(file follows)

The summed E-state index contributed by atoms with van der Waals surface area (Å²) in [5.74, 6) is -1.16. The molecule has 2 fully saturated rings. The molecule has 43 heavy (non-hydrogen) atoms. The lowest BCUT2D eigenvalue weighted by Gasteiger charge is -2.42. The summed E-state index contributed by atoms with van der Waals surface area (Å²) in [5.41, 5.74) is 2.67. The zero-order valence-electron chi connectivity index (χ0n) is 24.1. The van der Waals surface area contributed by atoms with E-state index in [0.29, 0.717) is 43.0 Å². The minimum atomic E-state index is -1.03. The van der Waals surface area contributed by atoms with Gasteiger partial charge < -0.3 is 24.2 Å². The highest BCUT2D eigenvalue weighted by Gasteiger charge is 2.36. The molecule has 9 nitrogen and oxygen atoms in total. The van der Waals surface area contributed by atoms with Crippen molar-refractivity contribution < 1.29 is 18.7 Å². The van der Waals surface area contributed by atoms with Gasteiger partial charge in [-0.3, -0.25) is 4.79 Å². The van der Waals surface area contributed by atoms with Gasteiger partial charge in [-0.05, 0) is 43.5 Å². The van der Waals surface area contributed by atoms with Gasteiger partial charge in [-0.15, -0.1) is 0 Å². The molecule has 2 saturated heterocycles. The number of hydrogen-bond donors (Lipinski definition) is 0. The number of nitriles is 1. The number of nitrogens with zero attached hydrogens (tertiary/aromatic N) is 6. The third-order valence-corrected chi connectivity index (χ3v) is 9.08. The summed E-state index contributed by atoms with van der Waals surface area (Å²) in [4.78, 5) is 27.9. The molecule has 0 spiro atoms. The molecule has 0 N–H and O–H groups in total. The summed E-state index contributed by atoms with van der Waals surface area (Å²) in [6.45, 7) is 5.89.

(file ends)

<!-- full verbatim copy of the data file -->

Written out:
The summed E-state index contributed by atoms with van der Waals surface area (Å²) in [5.74, 6) is -1.16. The molecule has 2 fully saturated rings. The molecule has 43 heavy (non-hydrogen) atoms. The lowest BCUT2D eigenvalue weighted by Gasteiger charge is -2.42. The summed E-state index contributed by atoms with van der Waals surface area (Å²) in [5.41, 5.74) is 2.67. The zero-order valence-electron chi connectivity index (χ0n) is 24.1. The van der Waals surface area contributed by atoms with E-state index in [0.29, 0.717) is 43.0 Å². The minimum atomic E-state index is -1.03. The van der Waals surface area contributed by atoms with Gasteiger partial charge < -0.3 is 24.2 Å². The highest BCUT2D eigenvalue weighted by Gasteiger charge is 2.36. The molecule has 9 nitrogen and oxygen atoms in total. The van der Waals surface area contributed by atoms with Crippen molar-refractivity contribution < 1.29 is 18.7 Å². The van der Waals surface area contributed by atoms with Gasteiger partial charge in [-0.3, -0.25) is 4.79 Å². The van der Waals surface area contributed by atoms with Gasteiger partial charge in [-0.05, 0) is 43.5 Å². The van der Waals surface area contributed by atoms with Gasteiger partial charge in [-0.15, -0.1) is 0 Å². The molecule has 2 saturated heterocycles. The number of hydrogen-bond donors (Lipinski definition) is 0. The number of nitriles is 1. The number of nitrogens with zero attached hydrogens (tertiary/aromatic N) is 6. The third-order valence-corrected chi connectivity index (χ3v) is 9.08. The summed E-state index contributed by atoms with van der Waals surface area (Å²) in [4.78, 5) is 27.9. The molecule has 0 spiro atoms. The molecule has 0 N–H and O–H groups in total. The summed E-state index contributed by atoms with van der Waals surface area (Å²) in [6.45, 7) is 5.89.